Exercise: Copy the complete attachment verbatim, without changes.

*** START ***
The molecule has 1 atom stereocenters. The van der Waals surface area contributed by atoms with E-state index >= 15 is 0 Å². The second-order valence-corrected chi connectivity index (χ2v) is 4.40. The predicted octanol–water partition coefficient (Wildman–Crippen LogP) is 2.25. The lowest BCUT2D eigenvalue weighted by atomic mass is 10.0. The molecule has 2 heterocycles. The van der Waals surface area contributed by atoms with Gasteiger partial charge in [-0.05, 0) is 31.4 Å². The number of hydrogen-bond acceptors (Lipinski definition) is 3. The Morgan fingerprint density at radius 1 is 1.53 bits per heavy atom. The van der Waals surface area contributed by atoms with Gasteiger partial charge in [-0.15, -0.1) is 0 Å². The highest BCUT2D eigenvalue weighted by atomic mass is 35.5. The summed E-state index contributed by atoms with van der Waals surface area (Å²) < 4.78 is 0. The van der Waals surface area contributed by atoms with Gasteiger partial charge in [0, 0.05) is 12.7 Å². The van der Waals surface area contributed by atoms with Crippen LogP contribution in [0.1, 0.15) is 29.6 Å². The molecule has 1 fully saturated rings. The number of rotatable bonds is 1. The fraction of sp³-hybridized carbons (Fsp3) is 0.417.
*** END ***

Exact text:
The molecule has 1 atom stereocenters. The van der Waals surface area contributed by atoms with E-state index >= 15 is 0 Å². The second-order valence-corrected chi connectivity index (χ2v) is 4.40. The predicted octanol–water partition coefficient (Wildman–Crippen LogP) is 2.25. The lowest BCUT2D eigenvalue weighted by atomic mass is 10.0. The molecule has 2 heterocycles. The van der Waals surface area contributed by atoms with Gasteiger partial charge in [-0.05, 0) is 31.4 Å². The number of hydrogen-bond acceptors (Lipinski definition) is 3. The Morgan fingerprint density at radius 1 is 1.53 bits per heavy atom. The van der Waals surface area contributed by atoms with Gasteiger partial charge in [-0.15, -0.1) is 0 Å². The highest BCUT2D eigenvalue weighted by atomic mass is 35.5. The summed E-state index contributed by atoms with van der Waals surface area (Å²) < 4.78 is 0. The van der Waals surface area contributed by atoms with Gasteiger partial charge in [0, 0.05) is 12.7 Å². The van der Waals surface area contributed by atoms with Crippen LogP contribution in [0.1, 0.15) is 29.6 Å². The molecule has 1 fully saturated rings. The number of rotatable bonds is 1. The fraction of sp³-hybridized carbons (Fsp3) is 0.417.